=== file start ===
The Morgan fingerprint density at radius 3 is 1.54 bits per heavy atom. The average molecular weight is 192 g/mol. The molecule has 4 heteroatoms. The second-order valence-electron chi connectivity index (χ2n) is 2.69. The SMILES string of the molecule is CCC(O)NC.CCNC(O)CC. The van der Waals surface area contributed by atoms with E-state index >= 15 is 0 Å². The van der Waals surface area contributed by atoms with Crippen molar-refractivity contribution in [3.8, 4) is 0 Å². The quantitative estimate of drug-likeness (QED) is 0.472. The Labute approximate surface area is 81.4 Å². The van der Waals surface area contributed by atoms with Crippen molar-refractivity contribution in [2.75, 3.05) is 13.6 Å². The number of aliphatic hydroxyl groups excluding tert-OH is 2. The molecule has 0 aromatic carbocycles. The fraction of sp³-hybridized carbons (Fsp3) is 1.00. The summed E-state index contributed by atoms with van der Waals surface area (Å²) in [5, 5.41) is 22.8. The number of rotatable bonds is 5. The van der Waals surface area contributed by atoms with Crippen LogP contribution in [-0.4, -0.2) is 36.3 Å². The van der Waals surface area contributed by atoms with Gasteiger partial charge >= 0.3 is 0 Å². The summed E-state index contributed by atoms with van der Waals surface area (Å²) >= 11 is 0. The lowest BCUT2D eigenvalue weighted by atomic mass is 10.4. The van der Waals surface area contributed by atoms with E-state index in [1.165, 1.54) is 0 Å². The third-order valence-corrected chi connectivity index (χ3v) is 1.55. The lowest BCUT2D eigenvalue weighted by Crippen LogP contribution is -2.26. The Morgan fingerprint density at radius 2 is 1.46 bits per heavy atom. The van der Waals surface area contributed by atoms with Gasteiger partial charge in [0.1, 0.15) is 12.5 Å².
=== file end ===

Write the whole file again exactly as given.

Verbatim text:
The Morgan fingerprint density at radius 3 is 1.54 bits per heavy atom. The average molecular weight is 192 g/mol. The molecule has 4 heteroatoms. The second-order valence-electron chi connectivity index (χ2n) is 2.69. The SMILES string of the molecule is CCC(O)NC.CCNC(O)CC. The van der Waals surface area contributed by atoms with E-state index >= 15 is 0 Å². The van der Waals surface area contributed by atoms with Crippen molar-refractivity contribution in [3.8, 4) is 0 Å². The quantitative estimate of drug-likeness (QED) is 0.472. The Labute approximate surface area is 81.4 Å². The van der Waals surface area contributed by atoms with Crippen molar-refractivity contribution in [2.75, 3.05) is 13.6 Å². The number of aliphatic hydroxyl groups excluding tert-OH is 2. The molecule has 0 aromatic carbocycles. The fraction of sp³-hybridized carbons (Fsp3) is 1.00. The summed E-state index contributed by atoms with van der Waals surface area (Å²) in [5, 5.41) is 22.8. The number of rotatable bonds is 5. The van der Waals surface area contributed by atoms with Crippen LogP contribution in [-0.4, -0.2) is 36.3 Å². The van der Waals surface area contributed by atoms with Gasteiger partial charge >= 0.3 is 0 Å². The summed E-state index contributed by atoms with van der Waals surface area (Å²) >= 11 is 0. The lowest BCUT2D eigenvalue weighted by atomic mass is 10.4. The van der Waals surface area contributed by atoms with E-state index in [1.165, 1.54) is 0 Å². The third-order valence-corrected chi connectivity index (χ3v) is 1.55. The lowest BCUT2D eigenvalue weighted by Crippen LogP contribution is -2.26. The Morgan fingerprint density at radius 2 is 1.46 bits per heavy atom. The van der Waals surface area contributed by atoms with Gasteiger partial charge in [0.1, 0.15) is 12.5 Å².